Like tumbling autumn leaves, fall film festivals in Toronto, New York and more have added to the pile of must-see documentaries that could figure in the 2021 Oscar race for Best Documentary Feature.
Possible contenders include Oscar winner Errol Morris‘s yet-untitled doc for Showtime about LSD advocate Timothy Leary. Also, Lisa Cortes and Liz Garbus‘s voter suppression film, “All In: The Fight for Democracy,” zeroes in on Stacey Abrams, the 2018 Georgia gubernatorial election and the continued threat to our elections; it just dropped on Amazon Prime. Oscar-nominated “Fire at Sea” director Gianfranco Rosi showed his latest effort, “Notturno,” in Venice and Toronto; shot across three years in Middle East locales near war zones, the doc focuses on how people from the region try to reclaim their everyday lives. It lacks a U.S. distributor.
Sam Pollard showed his IFC Films release “MLK/ FBI”in Toronto and New York, chronicling the campaign of surveillance against the civil rights leader by the federal government. As for Dawn Porter, who already released her “John Lewis: Good Trouble” through Magnolia, has a second documentary that just opened in theaters on September 18: “The Way I See It,” a portrait of White House photographer Pete Souza released by Focus Features.
Other notable titles that could make the Oscars shortlist might also include these hopefuls that cover a range of topics from COVID-19, to elder care, to cold-bl
“76 Days” — This TIFF title (pictured above, left) from directors Hao Wu, Weixi Chen and Anonymous provides a record of life inside Wuhan, China, which was ground zero for the outbreak of COVID-19. The film shows how overwhelmed hospital workers raced between patients as the city of 11 million was forced into a lockdown that lasted two-and-a-half months. As of this writing it has not yet been acquired for distribution, but it’s likely to be a strong contender when it is. No U.S. distributor yet.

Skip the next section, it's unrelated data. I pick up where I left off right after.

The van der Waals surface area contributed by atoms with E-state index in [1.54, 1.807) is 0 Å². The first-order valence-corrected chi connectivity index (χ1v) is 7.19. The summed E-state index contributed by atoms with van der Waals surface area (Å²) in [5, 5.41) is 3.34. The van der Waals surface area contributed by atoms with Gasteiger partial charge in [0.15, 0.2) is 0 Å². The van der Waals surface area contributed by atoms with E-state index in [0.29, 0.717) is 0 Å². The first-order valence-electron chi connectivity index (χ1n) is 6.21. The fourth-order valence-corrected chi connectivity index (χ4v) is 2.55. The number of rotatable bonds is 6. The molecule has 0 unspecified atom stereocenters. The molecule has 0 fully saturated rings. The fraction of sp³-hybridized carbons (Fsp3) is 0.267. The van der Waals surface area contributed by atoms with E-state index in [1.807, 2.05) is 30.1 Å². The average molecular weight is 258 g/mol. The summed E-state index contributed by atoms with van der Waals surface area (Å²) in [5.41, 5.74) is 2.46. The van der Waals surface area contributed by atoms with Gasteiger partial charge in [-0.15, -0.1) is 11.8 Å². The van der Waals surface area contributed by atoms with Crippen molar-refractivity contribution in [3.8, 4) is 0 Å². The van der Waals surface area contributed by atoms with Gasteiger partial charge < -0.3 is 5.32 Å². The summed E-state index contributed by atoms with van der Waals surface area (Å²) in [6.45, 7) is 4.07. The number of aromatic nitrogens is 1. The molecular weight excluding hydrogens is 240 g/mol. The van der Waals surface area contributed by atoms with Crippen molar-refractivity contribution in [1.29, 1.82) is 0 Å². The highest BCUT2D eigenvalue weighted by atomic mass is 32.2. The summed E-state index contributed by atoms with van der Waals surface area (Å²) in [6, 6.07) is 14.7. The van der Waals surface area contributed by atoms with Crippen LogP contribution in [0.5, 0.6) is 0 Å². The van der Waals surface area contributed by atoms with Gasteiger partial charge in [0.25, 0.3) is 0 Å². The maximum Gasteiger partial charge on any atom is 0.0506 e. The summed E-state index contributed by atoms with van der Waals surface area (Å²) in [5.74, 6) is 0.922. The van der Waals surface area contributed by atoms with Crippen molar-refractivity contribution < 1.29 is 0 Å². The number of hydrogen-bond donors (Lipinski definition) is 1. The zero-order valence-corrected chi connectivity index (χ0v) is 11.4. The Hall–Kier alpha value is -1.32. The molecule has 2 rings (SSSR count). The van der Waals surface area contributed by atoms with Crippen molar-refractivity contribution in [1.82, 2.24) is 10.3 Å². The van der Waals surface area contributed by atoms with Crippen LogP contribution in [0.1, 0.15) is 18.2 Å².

“Crazy, Not Insane” — This HBO-distributed doc directed by the prolific Oscar winner Alex Gibney (“Taxi to the Dark Side”) screened at Venice. It focuses on the research of psychiatrist Dr. Dorothy Otnow Lewis (pictured above, right), who specializes in the psychology of murderers.
“Totally Out of Control” — The prolific Gibney has a second doc, this one released by Neon, that will arrive in October. While other filmmakers struggled under the constraints of the pandemic, Gibney has been secretly filming for the past four months with co-directors Ophelia Harutyunyan and Suzanne Hilinger. This title digs into the White House’s failed response to the global health crisis and how it could have been prevented, offering a harrowing portrait of Donald Trump‘s dereliction of presidential duty.
“Fireball: Visitors From Darker Worlds” — The ever-reliable Oscar nominee Werner Herzog (“Encounters at the End of the World”) reunites with University of Cambridge professor Clive Oppenheimer, who accompanied him previously for his 2016 volcano doc, “Into the Inferno.” This time the globe-trotting pair explore the meteors that have fallen to Earth, both old and new. The doc was shown at TIFF and will land on Apple TV+ this fall.
“The Mole Agent” — Filmmaker Maite Alberdi follows an 83-year-old retired private eye hired to go undercover in a Chilean nursing home to find evidence that the staff has been abusive to residents. But instead of intrigue and violence, this doc offers buckets of empathy for the lonely residents. The September release is available on various streaming sites such as iTunes and Google Play.
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